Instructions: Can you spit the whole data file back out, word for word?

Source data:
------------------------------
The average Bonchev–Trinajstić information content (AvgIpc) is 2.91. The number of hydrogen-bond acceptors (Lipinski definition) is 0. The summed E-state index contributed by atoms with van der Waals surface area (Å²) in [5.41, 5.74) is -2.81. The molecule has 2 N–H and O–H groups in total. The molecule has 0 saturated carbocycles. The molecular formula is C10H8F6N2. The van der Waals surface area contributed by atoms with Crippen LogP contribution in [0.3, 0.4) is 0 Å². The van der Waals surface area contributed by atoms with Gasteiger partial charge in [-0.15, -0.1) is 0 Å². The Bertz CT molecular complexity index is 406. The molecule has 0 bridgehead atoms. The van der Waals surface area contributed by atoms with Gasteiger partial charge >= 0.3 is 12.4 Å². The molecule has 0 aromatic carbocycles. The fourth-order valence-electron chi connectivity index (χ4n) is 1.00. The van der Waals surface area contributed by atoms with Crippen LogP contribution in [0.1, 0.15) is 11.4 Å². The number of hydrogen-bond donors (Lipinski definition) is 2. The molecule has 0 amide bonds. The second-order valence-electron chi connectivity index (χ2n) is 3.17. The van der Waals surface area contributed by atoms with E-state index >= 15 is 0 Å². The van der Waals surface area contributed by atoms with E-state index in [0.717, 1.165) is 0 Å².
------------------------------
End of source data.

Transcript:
The average Bonchev–Trinajstić information content (AvgIpc) is 2.91. The number of hydrogen-bond acceptors (Lipinski definition) is 0. The summed E-state index contributed by atoms with van der Waals surface area (Å²) in [5.41, 5.74) is -2.81. The molecule has 2 N–H and O–H groups in total. The molecule has 0 saturated carbocycles. The molecular formula is C10H8F6N2. The van der Waals surface area contributed by atoms with Crippen LogP contribution in [0.3, 0.4) is 0 Å². The van der Waals surface area contributed by atoms with Gasteiger partial charge in [-0.15, -0.1) is 0 Å². The Bertz CT molecular complexity index is 406. The molecule has 0 bridgehead atoms. The van der Waals surface area contributed by atoms with Gasteiger partial charge >= 0.3 is 12.4 Å². The molecule has 0 aromatic carbocycles. The fourth-order valence-electron chi connectivity index (χ4n) is 1.00. The van der Waals surface area contributed by atoms with Crippen LogP contribution in [0.1, 0.15) is 11.4 Å². The number of hydrogen-bond donors (Lipinski definition) is 2. The molecule has 0 amide bonds. The second-order valence-electron chi connectivity index (χ2n) is 3.17. The van der Waals surface area contributed by atoms with E-state index >= 15 is 0 Å². The van der Waals surface area contributed by atoms with E-state index in [0.717, 1.165) is 0 Å².